Recently, the Oklahoma City Thunder selected legendary Love’s Country Stores to be their first-ever uniform-destroying sponsor. Patrick and Hayley mocked it here.
Having never been to one of these Okie-friendly fill-up destinations—I tend to prefer the historical nobility of the slightly more interesting Chickasaw Travel Stops when cruising down I-35—I thought it would be prudent and timely to check one out, so I stopped the closest Love’s convenience store to me at 845 S.E. 89th on the footsteps of Moore.
I’m not too sure if this is really the run-down neighborhood that out-of-state visitors should stop at for relief and refreshments but for a local like me, I feel that this Love’s really does capture the true Oklahoma City that most people try to hide from themselves and others.
Naturally, like most travelers on the I35 wagon train, the first thing I checked out was the bathroom:
LIke most highway truck stops, Love’s loves to market their supposedly spotless bathrooms. At first glance though, this Love’s restroom seemed far more like a downbeat 7-11 bathroom, with pissy dribbles all over the floor and seat, with stray bits of toilet paper accentuating the floor here and there. The men’s room did surprisingly smell like a lovely grove of berry-bushes in the summertime however, which was absolutely delightful considering the smell was coming from the thick urinal cakes.
I really have no comment here about the women’s restroom except that the multiple ladies, all clad in store-bought jean shorts and homemade leg tattoos, seemed to really be having a grand time in there, judging from their loud conversations and even louder laughing. I hope it wasn’t at me.
Walking around the store, I was drawn to a wall of trucker and trucker-related items, filled with such big rig novelties as tire thumpers, brake lights and far right-wing hats with popular slogans like “Don’t Tread on Me!” all of which make the perfect gift for yourself or your like-minded pals, by the way.
Sadly, most of the independent eateries in these travel stops—Love’s or otherwise—have gradually been taken over by behemoth national chains, with Subway being the culprit here. As a slightly inebriated man ordering a sandwich turned to me and asked if I was “that dude from Pawn Stars”—I’m not, by the way—I decided to forgo a Veggie Delite and instead make my way to the omnipresent roller-grill items.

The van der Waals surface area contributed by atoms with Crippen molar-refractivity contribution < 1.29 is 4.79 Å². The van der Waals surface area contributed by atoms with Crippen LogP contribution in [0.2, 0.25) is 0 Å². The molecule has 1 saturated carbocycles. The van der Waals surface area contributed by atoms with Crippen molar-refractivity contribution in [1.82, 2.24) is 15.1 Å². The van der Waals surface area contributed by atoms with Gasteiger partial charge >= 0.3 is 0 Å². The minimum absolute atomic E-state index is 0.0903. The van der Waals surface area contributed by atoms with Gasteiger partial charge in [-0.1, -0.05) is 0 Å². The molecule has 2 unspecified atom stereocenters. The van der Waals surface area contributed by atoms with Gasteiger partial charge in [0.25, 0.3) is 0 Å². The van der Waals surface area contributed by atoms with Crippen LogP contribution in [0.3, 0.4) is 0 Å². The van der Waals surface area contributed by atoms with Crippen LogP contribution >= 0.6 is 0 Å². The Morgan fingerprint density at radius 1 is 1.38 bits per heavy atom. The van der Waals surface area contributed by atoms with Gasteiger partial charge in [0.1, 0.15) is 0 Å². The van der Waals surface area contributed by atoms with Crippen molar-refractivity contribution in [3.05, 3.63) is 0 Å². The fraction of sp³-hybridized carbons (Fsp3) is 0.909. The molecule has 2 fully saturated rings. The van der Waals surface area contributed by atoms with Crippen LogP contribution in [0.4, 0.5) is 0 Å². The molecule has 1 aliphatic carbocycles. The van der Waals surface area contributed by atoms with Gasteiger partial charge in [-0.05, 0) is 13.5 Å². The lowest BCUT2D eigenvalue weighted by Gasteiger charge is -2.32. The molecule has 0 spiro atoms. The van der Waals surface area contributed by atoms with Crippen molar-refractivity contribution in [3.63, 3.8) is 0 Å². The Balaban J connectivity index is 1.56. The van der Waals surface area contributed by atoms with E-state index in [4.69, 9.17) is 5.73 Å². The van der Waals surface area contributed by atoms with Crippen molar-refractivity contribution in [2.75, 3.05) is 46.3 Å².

With the standard Love’s fare of Roller Bites brand goods on the grill, I was eager to try their terrible-sounding new selection of Nashville Hot Chicken Rollers that was advertised everywhere from the cooking area to the door of the restroom; currently, however, the only thing available was the OKC Not-So-Spicy Special, which was a still-cooking chicken roller of no real discernible flavor.
At a $1.99 each—or two for $3.33—I picked up a set of clucking twins and a few packets of Salsa del Sol for much-needed flavor. Thirsty as well, I found some an obnoxiously tasty energy drink—in the “Blue Razz” flavor, brah—of Redline Xtreme, which is a lot like those tiny barrels of pure sugar-water that kids drink at birthday parties except, you know, the adult version at $3.99 a bottle.
Walking up the counter to pay for my goods, I found myself directly at eye-level with their ribald impulse buys, most of which was a trucker’s cocktail of appetite suppressants and erection pills, both of which I can tell you don’t really work. But, still, it added to the charmless value of the place, all of which I didn’t expect but wholly loved about this travel center.
I was reminded that the Love’s in the city—most of them, but especially on SE 89th—might be a tad different, with the travel stops on the road a bit larger and a bit more family-friendly. While they might be the Country Stores needed to gently coddle those who want a respectable-enough company to clothe their basketball team—and I’ll definitely check them out the next time I head out of town—for this location though, I got nothing but all the Love’s in the world for it.